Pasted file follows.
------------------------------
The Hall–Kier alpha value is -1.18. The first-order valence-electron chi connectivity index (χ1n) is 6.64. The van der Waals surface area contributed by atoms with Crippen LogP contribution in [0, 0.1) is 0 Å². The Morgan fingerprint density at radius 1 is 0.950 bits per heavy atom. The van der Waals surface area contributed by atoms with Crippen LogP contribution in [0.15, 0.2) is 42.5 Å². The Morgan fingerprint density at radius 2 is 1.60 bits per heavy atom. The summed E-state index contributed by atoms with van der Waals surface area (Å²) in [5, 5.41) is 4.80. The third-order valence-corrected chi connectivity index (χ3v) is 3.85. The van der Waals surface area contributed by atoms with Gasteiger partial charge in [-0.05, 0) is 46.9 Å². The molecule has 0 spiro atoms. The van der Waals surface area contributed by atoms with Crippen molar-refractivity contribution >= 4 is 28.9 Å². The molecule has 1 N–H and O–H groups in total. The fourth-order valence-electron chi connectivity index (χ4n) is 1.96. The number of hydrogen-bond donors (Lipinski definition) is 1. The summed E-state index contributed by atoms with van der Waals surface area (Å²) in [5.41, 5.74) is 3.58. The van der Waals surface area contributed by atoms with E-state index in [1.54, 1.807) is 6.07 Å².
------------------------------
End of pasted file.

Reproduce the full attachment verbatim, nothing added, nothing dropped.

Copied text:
The Hall–Kier alpha value is -1.18. The first-order valence-electron chi connectivity index (χ1n) is 6.64. The van der Waals surface area contributed by atoms with Crippen LogP contribution in [0, 0.1) is 0 Å². The Morgan fingerprint density at radius 1 is 0.950 bits per heavy atom. The van der Waals surface area contributed by atoms with Crippen LogP contribution in [0.15, 0.2) is 42.5 Å². The Morgan fingerprint density at radius 2 is 1.60 bits per heavy atom. The summed E-state index contributed by atoms with van der Waals surface area (Å²) in [5, 5.41) is 4.80. The third-order valence-corrected chi connectivity index (χ3v) is 3.85. The van der Waals surface area contributed by atoms with Gasteiger partial charge in [-0.05, 0) is 46.9 Å². The molecule has 0 spiro atoms. The van der Waals surface area contributed by atoms with Crippen molar-refractivity contribution >= 4 is 28.9 Å². The molecule has 1 N–H and O–H groups in total. The fourth-order valence-electron chi connectivity index (χ4n) is 1.96. The number of hydrogen-bond donors (Lipinski definition) is 1. The summed E-state index contributed by atoms with van der Waals surface area (Å²) in [5.41, 5.74) is 3.58. The van der Waals surface area contributed by atoms with E-state index in [1.54, 1.807) is 6.07 Å².